Enjoy your new McKee Home! Bob and Sue


[1] 1 The NEC is published by the National Fire Portection Association (NFPA 70). It is the most widely adopted building code for requirements for electrical system installations in the U.S. It may be adopted into law by states, counties or local jurisdictions for enforcement by inspection authorities and is currently revised every three years.

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How To Replace an HVAC Air Filter

Bob and Sue’s Home Maintenance Tips

Part 1: How to replace an HVAC air filter
By Bob and Sue Russo

The “return air intake” in your home sucks the air from inside your home back into your HVAC unit, which keeps your house toasty in the winter and cool in the summer. If the air filter is clogged, your HVAC unit needs to work harder to keep you toasty or cool and your utility bill will take a hit. Note:  You may also hear the term “return air intake” referred to as the “cold air return”. Old-time, northern transplants may use the second term, because they are more accustom to using furnaces. If you have a new home in North Carolina you have an HVAC system. This article with video will show you how to replace an HVAC air filter in just a few minutes.

We just heard a story tonight about a young couple that called their HVAC repairman because their house wasn’t staying a comfortable temperature, only to find out that they needed to change their air filter. They were charged $100 for this service. You can do this yourself for just a few bucks.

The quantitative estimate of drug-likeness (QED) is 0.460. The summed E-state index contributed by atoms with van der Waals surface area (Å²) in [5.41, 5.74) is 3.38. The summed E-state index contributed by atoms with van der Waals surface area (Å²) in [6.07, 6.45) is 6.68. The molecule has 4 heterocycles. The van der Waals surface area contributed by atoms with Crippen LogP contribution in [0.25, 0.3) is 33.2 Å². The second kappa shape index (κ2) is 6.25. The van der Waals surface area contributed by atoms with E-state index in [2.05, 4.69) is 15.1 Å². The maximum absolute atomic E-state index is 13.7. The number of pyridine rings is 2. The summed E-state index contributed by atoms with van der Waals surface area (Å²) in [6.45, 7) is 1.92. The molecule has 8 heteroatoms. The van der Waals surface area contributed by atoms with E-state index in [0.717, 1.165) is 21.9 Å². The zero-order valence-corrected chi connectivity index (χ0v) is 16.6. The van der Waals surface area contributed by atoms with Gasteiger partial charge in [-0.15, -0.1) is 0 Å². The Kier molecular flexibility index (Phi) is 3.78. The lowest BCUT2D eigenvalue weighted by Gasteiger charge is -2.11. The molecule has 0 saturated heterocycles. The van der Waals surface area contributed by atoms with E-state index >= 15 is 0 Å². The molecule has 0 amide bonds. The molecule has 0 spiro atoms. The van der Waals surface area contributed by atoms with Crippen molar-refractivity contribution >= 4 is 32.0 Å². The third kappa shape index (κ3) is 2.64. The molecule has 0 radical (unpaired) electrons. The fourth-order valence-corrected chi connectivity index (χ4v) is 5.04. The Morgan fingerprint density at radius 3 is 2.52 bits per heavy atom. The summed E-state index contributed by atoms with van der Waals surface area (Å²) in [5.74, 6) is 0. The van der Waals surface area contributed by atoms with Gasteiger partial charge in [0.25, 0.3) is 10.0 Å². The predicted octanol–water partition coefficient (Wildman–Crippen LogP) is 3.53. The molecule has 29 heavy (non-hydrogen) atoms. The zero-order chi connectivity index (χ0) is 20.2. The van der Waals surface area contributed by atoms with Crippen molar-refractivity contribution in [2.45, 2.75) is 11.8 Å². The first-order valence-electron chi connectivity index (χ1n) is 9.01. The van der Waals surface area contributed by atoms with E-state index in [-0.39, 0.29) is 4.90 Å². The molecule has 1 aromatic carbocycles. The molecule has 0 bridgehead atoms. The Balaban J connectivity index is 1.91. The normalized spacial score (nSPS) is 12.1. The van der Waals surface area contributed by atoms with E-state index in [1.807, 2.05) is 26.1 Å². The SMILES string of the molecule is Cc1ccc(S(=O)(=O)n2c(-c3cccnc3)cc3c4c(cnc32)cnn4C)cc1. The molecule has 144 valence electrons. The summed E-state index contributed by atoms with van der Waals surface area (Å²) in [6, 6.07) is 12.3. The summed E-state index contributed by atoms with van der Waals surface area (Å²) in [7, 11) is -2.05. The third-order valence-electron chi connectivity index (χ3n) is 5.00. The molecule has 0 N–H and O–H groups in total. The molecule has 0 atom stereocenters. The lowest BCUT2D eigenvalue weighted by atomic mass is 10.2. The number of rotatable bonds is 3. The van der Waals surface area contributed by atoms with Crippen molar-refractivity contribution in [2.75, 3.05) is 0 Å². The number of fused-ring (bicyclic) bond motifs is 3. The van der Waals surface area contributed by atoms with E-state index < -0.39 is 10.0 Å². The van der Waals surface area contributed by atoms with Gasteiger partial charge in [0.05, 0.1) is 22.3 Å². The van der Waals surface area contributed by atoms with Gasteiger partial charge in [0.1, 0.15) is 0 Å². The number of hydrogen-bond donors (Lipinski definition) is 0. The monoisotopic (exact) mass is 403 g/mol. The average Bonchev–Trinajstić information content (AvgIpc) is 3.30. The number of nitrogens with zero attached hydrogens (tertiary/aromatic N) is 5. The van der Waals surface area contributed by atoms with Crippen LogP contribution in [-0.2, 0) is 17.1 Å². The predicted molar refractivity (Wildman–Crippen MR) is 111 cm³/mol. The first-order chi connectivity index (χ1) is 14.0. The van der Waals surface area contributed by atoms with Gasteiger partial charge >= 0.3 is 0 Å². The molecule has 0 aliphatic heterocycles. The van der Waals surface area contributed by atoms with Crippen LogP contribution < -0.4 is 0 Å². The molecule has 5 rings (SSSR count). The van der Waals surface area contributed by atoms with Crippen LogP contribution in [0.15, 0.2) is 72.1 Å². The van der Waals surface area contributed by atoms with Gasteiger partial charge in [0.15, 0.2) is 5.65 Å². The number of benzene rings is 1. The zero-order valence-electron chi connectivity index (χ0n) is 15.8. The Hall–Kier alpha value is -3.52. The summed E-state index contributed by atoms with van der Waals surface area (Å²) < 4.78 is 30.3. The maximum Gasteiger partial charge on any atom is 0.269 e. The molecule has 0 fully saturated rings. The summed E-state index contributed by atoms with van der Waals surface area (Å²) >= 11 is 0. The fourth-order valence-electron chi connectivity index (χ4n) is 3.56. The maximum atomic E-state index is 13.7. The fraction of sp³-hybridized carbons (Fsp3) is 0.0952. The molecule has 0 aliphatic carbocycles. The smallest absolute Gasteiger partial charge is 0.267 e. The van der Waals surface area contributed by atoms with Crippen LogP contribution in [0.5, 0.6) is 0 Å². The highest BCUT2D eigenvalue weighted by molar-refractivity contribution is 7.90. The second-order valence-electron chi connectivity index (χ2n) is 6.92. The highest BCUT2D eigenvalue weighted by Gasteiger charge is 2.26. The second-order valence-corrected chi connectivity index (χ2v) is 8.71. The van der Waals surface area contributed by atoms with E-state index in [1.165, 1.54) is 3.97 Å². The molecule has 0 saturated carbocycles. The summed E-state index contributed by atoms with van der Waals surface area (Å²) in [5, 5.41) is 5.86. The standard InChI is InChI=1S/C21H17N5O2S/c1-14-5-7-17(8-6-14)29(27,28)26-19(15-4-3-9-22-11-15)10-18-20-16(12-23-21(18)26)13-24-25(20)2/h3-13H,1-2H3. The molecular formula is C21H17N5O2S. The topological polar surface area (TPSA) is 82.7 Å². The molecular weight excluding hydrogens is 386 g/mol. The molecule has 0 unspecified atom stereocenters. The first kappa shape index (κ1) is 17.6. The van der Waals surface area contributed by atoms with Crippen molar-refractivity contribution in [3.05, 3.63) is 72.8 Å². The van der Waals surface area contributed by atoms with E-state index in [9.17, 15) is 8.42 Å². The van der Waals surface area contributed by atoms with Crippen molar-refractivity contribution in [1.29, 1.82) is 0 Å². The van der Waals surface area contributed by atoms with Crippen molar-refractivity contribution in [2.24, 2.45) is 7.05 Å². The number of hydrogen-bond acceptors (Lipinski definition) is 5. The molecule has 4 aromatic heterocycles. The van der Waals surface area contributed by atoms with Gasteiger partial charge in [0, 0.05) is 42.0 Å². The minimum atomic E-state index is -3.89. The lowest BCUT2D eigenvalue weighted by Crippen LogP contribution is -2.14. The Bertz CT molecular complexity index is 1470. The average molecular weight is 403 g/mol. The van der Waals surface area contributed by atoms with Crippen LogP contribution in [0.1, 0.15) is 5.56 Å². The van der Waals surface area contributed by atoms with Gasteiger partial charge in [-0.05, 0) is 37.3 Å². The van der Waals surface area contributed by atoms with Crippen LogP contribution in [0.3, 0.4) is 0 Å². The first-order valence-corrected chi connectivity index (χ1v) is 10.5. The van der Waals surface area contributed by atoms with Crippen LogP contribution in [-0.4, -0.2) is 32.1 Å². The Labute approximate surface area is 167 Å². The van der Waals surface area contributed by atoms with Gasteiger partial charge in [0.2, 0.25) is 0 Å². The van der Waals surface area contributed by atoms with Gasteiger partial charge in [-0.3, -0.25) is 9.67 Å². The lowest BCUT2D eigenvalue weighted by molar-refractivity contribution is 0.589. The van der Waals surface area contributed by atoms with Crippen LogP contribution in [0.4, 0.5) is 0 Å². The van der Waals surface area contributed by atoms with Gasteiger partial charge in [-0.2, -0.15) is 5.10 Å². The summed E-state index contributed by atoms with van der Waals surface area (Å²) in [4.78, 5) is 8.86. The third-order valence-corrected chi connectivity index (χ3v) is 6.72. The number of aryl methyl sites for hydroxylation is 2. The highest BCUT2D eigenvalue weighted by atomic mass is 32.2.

The return air intake has a filter that (according to most manufacturers) should be changed monthly but you can purchase filters that are rated to change once a month or every three months.  The return air intake filter reduces dust particles in your home, so if you can write your name in the dust on your coffee table, you’re probably overdue.  Another dead giveaway, is if your return air intake looks like the photo on the right below. YIKES!

HVAC air filter cover

You might want to put this job on your calendar just like you would a doctor or dentist appointment. We change ours about every three months because we buy three-month filters.

If you have a large or multi-level home, you most likely have more than one return air intake.  The same information will apply to all of them.

(PLEASE NOTE In some older homes, the air filter is located directly in the HVAC Unit or furnace. Please refer to your owner’s manual for your HVAC Unit or furnace if you do not have a filtered return air intake as shown above.)